In these cases, it is the shariah boards of the banks that have the responsibility to audit the funds offered, their remit being to approve new product offerings and monitor the operation of existing funds, especially their purchase of equities and other financial assets. This requires different skills and experience however to those needed to audit Islamic banking activities. The task of shariah auditing consists in the authentication of the Islamic products to ensure they are compatible with the traditional contracts used in fiqh jurisprudence.

The Shari'ah basis of Investment funds is not just avoiding alcohol and pork products. Rather, it addresses the very essence of modern corporate finance where capital structure of corporations is examined and standards for equity investment based on both Shari'ah and financial facts are developed. From the above we can understand that conventional fund management and Islamic fund management differ in some ways, eventually both have the same traditional financial goals of capital preservation and capital growth. 4.

Islamic Asset Allocation Many financial experts say that asset allocation is an important factor in determining returns for an investment portfolio. Asset allocation is based on the principle that different assets perform differently in different market and economic conditions. A fundamental justification for asset allocation is the notion that different asset classes offer returns that are not perfectly correlated, hence diversification reduces the overall risk in terms of the variability of returns for a given level of expected return.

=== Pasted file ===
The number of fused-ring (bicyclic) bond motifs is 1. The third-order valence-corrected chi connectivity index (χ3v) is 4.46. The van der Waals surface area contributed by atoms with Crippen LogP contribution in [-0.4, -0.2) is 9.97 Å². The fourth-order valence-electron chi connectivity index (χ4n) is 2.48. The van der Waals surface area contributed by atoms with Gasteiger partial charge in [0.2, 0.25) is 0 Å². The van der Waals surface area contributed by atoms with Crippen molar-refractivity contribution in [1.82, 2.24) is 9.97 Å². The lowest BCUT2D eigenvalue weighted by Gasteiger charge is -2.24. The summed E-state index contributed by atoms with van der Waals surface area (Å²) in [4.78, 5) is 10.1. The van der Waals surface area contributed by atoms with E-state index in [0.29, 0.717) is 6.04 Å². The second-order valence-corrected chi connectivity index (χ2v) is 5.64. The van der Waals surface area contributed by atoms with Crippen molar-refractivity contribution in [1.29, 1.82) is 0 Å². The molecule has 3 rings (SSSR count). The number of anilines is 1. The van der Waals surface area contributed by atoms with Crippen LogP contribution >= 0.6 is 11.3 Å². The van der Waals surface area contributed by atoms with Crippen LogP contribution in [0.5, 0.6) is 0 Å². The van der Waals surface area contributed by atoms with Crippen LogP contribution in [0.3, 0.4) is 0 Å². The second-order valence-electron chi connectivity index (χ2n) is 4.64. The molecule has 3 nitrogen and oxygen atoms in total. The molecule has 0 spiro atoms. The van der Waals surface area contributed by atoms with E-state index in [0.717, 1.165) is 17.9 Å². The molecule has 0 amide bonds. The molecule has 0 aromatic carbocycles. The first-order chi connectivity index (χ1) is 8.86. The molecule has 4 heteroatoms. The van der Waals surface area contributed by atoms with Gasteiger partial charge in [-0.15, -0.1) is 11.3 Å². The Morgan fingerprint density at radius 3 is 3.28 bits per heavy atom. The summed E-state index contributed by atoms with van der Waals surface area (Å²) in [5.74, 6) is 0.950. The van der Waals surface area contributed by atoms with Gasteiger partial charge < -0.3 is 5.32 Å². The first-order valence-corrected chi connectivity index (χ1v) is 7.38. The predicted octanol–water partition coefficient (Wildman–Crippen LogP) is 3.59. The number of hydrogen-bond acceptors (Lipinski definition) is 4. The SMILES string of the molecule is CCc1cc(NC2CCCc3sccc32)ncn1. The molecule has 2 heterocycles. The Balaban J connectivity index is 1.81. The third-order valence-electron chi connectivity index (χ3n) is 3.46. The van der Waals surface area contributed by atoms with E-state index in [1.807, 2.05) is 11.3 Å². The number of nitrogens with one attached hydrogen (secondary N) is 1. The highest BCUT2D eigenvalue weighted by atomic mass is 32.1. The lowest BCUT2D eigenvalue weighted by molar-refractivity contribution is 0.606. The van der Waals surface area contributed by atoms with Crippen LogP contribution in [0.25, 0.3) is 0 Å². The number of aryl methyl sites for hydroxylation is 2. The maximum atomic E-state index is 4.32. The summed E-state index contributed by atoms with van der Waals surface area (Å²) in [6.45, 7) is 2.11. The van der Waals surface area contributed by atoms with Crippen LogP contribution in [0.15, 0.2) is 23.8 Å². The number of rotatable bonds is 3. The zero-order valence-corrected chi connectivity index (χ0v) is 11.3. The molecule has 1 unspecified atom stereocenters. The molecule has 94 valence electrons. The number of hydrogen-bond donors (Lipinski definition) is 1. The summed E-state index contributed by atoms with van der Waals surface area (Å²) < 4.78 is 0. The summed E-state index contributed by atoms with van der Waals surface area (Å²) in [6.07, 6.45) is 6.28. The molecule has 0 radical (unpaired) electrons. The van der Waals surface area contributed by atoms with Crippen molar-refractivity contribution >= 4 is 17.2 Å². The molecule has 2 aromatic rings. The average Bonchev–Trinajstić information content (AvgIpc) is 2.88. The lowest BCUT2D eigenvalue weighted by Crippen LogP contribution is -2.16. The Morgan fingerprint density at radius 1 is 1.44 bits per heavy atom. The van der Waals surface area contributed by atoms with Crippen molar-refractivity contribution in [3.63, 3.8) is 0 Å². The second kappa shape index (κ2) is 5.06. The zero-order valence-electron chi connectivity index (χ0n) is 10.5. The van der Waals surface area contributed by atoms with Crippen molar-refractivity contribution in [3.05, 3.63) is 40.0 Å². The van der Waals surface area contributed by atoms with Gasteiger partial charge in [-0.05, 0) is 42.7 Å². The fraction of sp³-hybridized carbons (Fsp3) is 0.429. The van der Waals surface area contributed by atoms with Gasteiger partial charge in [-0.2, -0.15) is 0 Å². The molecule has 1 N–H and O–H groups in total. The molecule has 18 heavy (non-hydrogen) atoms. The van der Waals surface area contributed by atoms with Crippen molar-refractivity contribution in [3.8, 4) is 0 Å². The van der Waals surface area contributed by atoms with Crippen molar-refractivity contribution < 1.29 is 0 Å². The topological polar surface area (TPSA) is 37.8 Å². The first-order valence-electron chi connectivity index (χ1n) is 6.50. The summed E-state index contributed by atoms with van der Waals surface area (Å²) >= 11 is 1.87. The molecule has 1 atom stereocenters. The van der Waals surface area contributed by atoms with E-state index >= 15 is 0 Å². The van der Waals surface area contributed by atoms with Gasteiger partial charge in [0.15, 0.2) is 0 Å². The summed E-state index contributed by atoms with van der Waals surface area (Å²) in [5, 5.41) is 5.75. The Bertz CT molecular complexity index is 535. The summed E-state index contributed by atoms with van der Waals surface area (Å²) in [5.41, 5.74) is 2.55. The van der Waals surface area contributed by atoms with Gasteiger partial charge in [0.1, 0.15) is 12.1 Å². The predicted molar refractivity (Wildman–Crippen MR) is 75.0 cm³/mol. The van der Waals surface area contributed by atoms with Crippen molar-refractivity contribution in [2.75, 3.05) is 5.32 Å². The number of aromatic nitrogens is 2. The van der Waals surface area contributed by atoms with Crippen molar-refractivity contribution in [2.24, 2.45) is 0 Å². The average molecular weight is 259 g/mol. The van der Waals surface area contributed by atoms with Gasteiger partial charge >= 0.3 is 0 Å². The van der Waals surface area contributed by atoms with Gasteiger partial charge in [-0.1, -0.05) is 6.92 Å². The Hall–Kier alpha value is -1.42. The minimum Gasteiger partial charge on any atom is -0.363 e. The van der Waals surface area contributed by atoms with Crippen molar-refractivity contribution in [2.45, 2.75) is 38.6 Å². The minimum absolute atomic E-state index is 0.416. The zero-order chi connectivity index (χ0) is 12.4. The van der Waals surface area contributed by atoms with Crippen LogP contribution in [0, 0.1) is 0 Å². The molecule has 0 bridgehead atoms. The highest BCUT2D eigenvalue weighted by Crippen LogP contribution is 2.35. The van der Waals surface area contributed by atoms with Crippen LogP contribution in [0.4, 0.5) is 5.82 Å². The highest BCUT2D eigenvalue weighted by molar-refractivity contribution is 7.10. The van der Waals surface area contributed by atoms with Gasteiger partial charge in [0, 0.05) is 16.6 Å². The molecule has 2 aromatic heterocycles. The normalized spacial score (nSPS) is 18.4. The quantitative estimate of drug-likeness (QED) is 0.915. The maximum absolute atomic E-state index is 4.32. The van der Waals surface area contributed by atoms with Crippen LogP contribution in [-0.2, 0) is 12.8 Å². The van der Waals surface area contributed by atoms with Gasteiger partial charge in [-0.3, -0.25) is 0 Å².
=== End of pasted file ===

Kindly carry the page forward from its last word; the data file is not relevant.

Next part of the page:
This is a description of a simple Islamic asset allocation model, which is how BLME suggest investors to choose between the following four different asset classes: Fixed Income which includes cash, money market instruments, sukuk and some structured fixed income products; Equity which includes listed equities, tracker funds (often referred to as "passive management"), and professionally managed stock selections (often referred to as "active management"); Property which includes individual properties or property portfolios funded with cash, not debt, but which excludes equity investments in listed property companies which fall within equity risk (above); and Alternative Assets which mainly comprise private equity funds, but also include some structured products, agriculture and energy, as well as esoteric asset classes like art. 5. Asset classes and strategies

There are many types of assets that may or may not be included in an asset allocation strategy in Islamic Fund, as in Islamic Funds asset must be Shariah compliant, and the asset is :  Cash and cash equivalents. Fixed interest securities such as Bonds short-term, intermediate, long-term or convertible security. Stocks: value, dividend, growth * Commodities: precious metals, broad basket, agriculture, energy, others. * Insurance products ( Takaful- Retakaful product )